Issues Vol. 168 >
Vol. 168 No. 10 - March 11 - March 17, 2017
Two weeks into our Lenten Journey, and the Liturgy calls us to the mountaintop experience of personal encounter with God that offers us the truth of Jesus and a glimpse of His glory erupting through His humanity. It was the identical call that the three apostles received at this sacred moment on Mount Tabor. This call to the mountain of prayer and worship that manifested the Transfiguration of Jesus is the key to our trip to Transformation in the season of Lent.
Peter, James and John, who were privileged to be there, had a startling experience of Jesus' face and clothes changed, and Moses and Elijah in conversation with Him. Then came the voice of the Father, "This is my beloved Son. Listen to Him." Those words of the Father are at the heart of this moment. This experience will enter the deep memory of the apostles, and will sustain them in difficult times ahead, because these same apostles will be with Jesus in the garden of Gethsemane.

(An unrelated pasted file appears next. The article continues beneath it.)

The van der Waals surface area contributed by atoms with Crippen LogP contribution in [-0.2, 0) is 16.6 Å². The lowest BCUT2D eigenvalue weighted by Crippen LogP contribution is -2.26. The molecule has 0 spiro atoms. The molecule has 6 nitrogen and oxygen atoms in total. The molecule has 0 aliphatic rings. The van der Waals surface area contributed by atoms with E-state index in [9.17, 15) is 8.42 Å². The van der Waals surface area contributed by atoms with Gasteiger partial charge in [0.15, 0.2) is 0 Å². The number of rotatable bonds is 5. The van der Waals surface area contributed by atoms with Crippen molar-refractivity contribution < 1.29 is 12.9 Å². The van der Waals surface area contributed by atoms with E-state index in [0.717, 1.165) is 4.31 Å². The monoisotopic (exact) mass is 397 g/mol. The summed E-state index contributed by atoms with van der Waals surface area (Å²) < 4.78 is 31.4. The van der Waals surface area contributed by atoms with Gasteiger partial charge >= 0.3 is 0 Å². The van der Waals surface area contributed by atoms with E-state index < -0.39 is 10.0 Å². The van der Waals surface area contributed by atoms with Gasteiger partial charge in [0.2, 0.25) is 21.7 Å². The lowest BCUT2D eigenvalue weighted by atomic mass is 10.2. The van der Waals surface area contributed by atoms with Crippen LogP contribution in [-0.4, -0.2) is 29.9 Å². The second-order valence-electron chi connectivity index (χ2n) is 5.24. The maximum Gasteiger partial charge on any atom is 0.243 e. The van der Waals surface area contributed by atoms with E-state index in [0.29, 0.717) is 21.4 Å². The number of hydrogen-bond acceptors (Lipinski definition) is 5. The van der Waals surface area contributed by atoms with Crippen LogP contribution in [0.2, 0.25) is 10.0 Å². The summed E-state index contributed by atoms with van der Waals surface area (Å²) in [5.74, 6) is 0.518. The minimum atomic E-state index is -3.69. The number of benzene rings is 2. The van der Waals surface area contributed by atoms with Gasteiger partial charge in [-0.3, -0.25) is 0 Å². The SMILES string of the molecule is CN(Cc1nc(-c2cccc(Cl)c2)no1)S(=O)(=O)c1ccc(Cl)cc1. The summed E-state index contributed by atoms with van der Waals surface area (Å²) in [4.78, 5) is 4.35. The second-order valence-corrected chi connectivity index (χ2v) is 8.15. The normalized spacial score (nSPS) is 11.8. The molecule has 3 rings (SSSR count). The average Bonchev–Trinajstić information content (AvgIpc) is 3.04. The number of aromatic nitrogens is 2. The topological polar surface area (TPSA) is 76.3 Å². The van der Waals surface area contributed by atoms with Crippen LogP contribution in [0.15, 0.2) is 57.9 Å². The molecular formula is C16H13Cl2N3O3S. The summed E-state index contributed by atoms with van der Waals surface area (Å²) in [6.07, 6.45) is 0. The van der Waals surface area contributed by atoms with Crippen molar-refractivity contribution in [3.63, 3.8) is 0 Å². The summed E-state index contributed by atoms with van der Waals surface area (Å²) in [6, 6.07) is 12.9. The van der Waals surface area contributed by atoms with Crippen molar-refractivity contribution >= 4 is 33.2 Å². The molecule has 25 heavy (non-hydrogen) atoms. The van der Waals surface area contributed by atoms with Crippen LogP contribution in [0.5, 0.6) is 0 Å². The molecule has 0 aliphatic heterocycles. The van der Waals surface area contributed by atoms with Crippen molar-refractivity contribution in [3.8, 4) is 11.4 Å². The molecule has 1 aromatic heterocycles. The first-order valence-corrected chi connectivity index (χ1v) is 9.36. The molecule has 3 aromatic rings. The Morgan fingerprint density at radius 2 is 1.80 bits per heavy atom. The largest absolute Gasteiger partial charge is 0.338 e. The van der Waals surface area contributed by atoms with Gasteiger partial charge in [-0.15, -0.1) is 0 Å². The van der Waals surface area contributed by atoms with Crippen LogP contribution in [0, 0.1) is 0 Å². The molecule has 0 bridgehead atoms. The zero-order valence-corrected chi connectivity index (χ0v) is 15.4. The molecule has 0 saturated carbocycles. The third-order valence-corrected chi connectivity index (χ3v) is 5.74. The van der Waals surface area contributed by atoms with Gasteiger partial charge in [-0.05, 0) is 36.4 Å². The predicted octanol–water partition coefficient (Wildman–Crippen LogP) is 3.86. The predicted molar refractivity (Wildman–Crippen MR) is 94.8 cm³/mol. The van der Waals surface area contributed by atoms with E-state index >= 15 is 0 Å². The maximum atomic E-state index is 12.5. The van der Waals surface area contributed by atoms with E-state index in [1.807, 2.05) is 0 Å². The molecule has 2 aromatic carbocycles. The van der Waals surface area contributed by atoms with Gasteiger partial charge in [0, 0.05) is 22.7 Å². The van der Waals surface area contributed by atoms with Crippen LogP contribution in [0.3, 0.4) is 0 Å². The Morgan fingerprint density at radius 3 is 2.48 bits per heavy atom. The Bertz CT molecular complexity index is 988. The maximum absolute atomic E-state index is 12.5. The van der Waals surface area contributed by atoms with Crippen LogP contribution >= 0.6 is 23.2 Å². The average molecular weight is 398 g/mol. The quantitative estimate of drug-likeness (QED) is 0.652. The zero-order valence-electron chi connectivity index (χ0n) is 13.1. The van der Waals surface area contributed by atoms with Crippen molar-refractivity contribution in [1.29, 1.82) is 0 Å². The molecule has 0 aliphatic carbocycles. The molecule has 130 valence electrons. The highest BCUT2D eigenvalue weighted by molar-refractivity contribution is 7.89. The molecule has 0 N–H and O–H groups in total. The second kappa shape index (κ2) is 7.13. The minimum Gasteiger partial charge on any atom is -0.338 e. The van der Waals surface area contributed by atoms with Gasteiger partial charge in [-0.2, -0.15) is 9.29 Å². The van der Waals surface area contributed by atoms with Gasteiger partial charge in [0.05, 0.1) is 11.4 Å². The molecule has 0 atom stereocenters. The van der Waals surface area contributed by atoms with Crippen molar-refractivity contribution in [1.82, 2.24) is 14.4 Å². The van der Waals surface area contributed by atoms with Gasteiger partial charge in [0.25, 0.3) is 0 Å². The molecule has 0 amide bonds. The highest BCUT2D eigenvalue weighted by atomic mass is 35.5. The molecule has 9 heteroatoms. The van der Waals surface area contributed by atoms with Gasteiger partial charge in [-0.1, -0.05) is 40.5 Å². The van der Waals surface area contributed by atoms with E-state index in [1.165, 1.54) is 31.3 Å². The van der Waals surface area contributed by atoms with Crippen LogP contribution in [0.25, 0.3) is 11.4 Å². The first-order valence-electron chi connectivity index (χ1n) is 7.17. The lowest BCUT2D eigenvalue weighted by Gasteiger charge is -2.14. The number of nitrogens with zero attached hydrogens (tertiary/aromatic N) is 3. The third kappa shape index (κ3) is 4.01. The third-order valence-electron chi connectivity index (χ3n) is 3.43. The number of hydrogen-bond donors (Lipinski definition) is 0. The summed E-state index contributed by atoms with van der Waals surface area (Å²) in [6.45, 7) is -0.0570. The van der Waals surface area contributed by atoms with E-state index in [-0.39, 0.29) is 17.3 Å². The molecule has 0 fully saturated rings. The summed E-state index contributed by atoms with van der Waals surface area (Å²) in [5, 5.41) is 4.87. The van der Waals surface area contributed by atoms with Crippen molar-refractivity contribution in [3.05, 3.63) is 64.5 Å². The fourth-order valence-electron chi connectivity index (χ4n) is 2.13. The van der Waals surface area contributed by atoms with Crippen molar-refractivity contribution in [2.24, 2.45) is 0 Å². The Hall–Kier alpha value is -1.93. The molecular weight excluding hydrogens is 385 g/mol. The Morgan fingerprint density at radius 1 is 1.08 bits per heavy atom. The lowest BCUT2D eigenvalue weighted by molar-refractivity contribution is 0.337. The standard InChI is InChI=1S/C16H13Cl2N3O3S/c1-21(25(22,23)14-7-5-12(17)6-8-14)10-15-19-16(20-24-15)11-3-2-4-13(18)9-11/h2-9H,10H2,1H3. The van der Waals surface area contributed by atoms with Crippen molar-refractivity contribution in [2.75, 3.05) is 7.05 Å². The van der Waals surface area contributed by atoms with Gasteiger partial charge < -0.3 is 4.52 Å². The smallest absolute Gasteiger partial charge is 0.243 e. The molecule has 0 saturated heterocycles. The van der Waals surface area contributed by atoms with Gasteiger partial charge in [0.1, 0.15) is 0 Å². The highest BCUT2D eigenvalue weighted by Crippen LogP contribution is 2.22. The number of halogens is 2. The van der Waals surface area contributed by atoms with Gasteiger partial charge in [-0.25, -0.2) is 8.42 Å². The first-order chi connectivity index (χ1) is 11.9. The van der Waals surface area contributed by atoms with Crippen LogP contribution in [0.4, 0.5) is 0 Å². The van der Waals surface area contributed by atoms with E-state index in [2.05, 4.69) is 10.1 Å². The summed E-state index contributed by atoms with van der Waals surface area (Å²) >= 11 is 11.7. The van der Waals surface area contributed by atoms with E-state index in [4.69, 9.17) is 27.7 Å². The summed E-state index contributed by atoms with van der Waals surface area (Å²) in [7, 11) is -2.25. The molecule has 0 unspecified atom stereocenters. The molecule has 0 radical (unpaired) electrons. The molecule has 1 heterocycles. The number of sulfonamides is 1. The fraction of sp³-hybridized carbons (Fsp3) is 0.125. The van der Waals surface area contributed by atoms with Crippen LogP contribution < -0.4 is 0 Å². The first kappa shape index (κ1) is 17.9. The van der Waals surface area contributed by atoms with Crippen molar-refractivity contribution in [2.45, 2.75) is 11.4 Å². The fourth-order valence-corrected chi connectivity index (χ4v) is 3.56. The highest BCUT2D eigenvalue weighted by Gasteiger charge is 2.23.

Here they had an experience of Christ's glory that would bolster them through the Passion and death of Jesus. They were told to listen to the words of Jesus about His own sufferings and passage into glory, because that will be their own journey as well. They will know the suffering in their own life, and this experience of the mountain will give them the assurance of glory.
For all of us, Mount Tabor represents the mountain of worship. At the Eucharist, we rise in the very presence of God. In our life, we need the mountain of worship to help us in the valley of work that we have to do here on earth. All of us need to move back and forth between the mountain and the valley.